Of course, neither band is opposed to playing shows and spaces that aren’t queer-centric—so long as they and their fans feel safe and comfortable. “I think it is important to do both [types of shows] simply so that you are constantly growing,” says G.Z. “I think it is important to expose people to things I wish they would think about. But at the same time, you have to protect yourself and realize that you’re not on Earth to explain everything to everyone.”
According to its website, Get Better Records is a “personal effort to reverse the constant underrepresentation of the . . . queer arts community, with a specific focus on punk, hardcore and alternative rock music.” Over the past decade, the label has supported countless releases from queer punk bands, booked tours and thrown festivals.
“I think the bulk of their work comes from the rhetoric they want to adamantly put out, which is strongly against so much of the rhetoric that is just the music industry in general, which inherently is sexist, homophobic and racist,” explains G.Z. “That’s the work that Get Better has been doing, and that’s the work that we’ve been doing and that we’re all doing.”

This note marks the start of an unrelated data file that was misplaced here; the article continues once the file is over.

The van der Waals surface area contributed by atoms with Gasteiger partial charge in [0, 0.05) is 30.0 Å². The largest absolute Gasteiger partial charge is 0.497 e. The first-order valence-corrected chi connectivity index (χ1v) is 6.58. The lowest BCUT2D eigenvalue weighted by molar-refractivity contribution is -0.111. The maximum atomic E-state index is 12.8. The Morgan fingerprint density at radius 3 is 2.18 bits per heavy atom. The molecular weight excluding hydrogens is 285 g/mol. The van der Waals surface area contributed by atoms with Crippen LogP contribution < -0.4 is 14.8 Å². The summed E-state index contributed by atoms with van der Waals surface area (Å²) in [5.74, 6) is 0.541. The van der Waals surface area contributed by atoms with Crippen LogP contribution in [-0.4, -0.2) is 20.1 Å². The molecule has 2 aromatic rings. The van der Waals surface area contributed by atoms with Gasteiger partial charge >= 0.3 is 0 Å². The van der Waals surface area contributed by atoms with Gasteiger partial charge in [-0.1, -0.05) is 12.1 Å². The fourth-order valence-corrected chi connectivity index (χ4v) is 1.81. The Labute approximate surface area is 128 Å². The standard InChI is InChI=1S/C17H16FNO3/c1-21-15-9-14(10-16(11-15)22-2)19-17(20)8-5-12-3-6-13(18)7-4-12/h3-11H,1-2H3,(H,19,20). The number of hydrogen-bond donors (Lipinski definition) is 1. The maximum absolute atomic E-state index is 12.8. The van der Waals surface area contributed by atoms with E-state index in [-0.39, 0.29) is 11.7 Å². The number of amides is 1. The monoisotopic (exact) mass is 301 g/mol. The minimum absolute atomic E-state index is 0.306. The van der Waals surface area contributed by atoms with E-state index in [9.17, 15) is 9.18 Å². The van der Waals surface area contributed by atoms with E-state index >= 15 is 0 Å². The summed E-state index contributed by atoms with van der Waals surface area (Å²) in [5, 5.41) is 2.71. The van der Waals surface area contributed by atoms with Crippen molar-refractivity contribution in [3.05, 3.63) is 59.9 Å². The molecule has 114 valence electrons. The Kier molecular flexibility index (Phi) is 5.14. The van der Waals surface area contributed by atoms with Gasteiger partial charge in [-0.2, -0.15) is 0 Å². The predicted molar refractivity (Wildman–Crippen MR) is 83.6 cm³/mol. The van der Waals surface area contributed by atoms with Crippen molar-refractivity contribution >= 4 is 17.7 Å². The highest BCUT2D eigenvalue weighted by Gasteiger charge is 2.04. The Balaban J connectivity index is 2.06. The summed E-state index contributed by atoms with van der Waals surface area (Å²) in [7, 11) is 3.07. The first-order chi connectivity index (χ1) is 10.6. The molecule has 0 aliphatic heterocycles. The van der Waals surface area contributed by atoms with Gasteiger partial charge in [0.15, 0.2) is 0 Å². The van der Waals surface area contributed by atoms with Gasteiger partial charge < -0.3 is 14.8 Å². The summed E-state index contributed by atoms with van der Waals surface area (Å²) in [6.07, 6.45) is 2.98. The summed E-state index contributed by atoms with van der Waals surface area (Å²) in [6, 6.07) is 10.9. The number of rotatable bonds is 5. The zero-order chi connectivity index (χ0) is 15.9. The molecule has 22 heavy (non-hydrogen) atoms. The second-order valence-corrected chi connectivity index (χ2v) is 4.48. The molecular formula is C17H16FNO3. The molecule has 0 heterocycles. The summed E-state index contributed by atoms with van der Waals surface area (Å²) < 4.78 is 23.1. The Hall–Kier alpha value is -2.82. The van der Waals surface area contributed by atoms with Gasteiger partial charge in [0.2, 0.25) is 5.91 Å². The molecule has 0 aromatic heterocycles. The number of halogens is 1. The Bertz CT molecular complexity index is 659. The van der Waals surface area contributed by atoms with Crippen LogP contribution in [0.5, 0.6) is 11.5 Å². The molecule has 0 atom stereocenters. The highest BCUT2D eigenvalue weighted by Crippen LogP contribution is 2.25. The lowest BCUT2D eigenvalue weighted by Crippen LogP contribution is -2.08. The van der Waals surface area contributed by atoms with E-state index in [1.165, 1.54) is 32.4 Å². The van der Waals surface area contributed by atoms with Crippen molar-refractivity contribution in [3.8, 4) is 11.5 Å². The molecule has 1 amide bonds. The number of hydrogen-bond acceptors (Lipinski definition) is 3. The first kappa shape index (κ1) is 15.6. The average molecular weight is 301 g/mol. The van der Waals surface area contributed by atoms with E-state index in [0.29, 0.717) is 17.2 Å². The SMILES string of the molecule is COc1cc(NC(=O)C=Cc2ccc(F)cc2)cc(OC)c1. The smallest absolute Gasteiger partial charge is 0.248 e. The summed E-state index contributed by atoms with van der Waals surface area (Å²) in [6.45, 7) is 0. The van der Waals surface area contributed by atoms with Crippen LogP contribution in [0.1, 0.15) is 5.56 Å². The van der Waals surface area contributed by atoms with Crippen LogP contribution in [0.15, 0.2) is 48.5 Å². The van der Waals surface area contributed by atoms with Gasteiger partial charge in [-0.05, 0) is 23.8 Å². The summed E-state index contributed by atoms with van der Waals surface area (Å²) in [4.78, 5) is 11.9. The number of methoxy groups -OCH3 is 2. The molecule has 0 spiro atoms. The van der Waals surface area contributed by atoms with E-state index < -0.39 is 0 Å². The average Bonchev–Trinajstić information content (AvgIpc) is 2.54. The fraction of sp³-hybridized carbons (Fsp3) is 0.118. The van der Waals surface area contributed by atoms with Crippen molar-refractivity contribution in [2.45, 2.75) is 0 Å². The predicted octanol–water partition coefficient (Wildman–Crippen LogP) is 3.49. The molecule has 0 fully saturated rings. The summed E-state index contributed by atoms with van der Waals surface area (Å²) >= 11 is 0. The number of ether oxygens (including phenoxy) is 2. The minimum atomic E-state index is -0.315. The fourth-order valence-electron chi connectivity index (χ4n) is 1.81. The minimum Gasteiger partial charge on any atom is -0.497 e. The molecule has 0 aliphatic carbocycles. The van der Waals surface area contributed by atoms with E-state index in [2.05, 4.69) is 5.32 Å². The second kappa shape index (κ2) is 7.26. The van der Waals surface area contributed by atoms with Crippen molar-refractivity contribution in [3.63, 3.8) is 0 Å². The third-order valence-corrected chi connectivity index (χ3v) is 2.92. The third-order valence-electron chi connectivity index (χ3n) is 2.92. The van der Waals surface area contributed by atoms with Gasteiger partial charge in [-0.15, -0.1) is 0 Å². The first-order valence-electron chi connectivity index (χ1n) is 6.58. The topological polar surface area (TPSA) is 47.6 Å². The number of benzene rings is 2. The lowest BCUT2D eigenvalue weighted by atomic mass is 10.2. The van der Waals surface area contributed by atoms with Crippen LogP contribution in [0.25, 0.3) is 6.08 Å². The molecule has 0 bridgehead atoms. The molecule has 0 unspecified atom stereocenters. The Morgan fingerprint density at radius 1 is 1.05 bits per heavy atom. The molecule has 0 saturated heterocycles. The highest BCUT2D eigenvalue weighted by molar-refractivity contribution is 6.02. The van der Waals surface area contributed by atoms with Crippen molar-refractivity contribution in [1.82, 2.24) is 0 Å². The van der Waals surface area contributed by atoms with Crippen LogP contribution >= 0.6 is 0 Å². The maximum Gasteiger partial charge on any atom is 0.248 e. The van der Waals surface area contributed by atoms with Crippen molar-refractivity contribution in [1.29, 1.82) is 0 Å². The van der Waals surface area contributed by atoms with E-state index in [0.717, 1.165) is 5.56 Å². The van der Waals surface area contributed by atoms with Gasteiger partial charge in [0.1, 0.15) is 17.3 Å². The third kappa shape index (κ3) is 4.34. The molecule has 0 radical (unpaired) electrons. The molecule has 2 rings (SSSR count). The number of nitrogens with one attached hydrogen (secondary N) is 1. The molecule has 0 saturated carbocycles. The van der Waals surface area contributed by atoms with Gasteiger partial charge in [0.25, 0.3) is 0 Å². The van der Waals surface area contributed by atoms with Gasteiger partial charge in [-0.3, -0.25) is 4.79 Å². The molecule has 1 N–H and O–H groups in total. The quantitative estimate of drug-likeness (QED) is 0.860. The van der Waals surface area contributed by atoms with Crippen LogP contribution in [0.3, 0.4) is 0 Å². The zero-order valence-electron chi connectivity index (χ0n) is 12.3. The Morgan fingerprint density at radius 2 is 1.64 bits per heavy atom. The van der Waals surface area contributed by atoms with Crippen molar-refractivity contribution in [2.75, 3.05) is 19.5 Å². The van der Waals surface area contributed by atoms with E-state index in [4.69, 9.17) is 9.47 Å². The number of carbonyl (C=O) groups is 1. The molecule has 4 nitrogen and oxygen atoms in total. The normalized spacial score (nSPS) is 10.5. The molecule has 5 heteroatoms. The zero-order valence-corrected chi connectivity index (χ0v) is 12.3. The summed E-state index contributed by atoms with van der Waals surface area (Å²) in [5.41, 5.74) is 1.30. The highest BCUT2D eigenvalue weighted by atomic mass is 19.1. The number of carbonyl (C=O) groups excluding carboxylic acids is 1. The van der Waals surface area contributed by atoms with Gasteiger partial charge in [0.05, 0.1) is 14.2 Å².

The label also labors to establish an international network of like-minded artists, so bands such as YAAWN and the Groans can easily connect with other queer punk groups for out-of-town shows and collaborations. “It’s just a beautiful community vibe,” says Hansen. “Every show we play on the East Coast, somebody will come up and be like, ‘Hell yeah, you’re on Get Better!’ It feels very family-oriented, which I love.”
“It’s poppin’, and I feel like not enough people are paying attention,” adds Groans drummer Nadine Torres. “Everyone’s on this ‘rock is dead; guitar music is dead’ kind of wave, and it’s not; you just don’t care to listen to queer voices. I feel like we freaks are doing it the best. All my favorite bands are my friends. In this era, there is some really good punk.”
The queer punk movement continues to grow, as more bands and queer-centric shows pop up around the world. As both bands have toured the country, they’ve found their shows are beacons of safety and hope in states such as Oklahoma and Arkansas. “That’s all I fucking care about,” says Padilla. “If you come to any of our shows, you’re going to feel fine. You’re going to feel accepted. You’re not going to feel weird or out of place.”
Queer voices have been silenced and overlooked for centuries, but the efforts of Get Better and others are changing that. “We’re always going to have rage because the world doesn’t want us to exist,” says Hansen. “At least through these moments, we can create; we can have joy in ways that are collective and wouldn’t really be able to exist without the punk show.”